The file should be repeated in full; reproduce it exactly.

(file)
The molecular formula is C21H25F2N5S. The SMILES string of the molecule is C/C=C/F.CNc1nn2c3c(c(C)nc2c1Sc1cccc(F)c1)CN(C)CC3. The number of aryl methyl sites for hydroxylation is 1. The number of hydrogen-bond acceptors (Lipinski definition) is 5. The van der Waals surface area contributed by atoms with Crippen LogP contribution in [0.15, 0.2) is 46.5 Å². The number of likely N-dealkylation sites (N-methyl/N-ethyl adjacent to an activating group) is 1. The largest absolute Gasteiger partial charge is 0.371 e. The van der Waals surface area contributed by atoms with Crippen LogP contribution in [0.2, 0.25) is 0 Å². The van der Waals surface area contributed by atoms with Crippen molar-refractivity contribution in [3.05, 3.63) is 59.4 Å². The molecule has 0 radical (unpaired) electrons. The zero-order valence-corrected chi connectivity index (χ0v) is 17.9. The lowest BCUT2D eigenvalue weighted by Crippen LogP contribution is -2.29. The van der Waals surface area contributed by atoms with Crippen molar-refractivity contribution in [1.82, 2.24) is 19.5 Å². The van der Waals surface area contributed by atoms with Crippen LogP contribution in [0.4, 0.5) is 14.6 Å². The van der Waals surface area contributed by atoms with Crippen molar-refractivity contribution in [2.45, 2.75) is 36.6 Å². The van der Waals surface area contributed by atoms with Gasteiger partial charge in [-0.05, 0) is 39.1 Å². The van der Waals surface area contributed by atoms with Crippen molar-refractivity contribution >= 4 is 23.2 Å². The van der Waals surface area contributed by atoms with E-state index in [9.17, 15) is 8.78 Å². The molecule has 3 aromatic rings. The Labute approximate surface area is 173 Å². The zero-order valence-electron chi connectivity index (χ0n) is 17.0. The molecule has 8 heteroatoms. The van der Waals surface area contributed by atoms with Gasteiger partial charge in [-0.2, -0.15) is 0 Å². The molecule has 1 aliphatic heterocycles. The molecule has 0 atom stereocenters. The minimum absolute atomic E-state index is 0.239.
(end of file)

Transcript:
The molecular formula is C21H25F2N5S. The SMILES string of the molecule is C/C=C/F.CNc1nn2c3c(c(C)nc2c1Sc1cccc(F)c1)CN(C)CC3. The number of aryl methyl sites for hydroxylation is 1. The number of hydrogen-bond acceptors (Lipinski definition) is 5. The van der Waals surface area contributed by atoms with Crippen LogP contribution in [0.15, 0.2) is 46.5 Å². The number of likely N-dealkylation sites (N-methyl/N-ethyl adjacent to an activating group) is 1. The largest absolute Gasteiger partial charge is 0.371 e. The van der Waals surface area contributed by atoms with Crippen LogP contribution in [0.2, 0.25) is 0 Å². The van der Waals surface area contributed by atoms with Crippen molar-refractivity contribution in [3.05, 3.63) is 59.4 Å². The molecule has 0 radical (unpaired) electrons. The zero-order valence-corrected chi connectivity index (χ0v) is 17.9. The lowest BCUT2D eigenvalue weighted by Crippen LogP contribution is -2.29. The van der Waals surface area contributed by atoms with Crippen molar-refractivity contribution in [1.82, 2.24) is 19.5 Å². The van der Waals surface area contributed by atoms with Crippen LogP contribution in [0.4, 0.5) is 14.6 Å². The van der Waals surface area contributed by atoms with Crippen molar-refractivity contribution in [2.45, 2.75) is 36.6 Å². The van der Waals surface area contributed by atoms with Gasteiger partial charge in [-0.05, 0) is 39.1 Å². The van der Waals surface area contributed by atoms with Crippen molar-refractivity contribution >= 4 is 23.2 Å². The van der Waals surface area contributed by atoms with E-state index in [9.17, 15) is 8.78 Å². The molecule has 3 aromatic rings. The Labute approximate surface area is 173 Å². The zero-order valence-electron chi connectivity index (χ0n) is 17.0. The molecule has 8 heteroatoms. The van der Waals surface area contributed by atoms with Gasteiger partial charge in [-0.2, -0.15) is 0 Å². The molecule has 1 aliphatic heterocycles. The molecule has 0 atom stereocenters. The minimum absolute atomic E-state index is 0.239.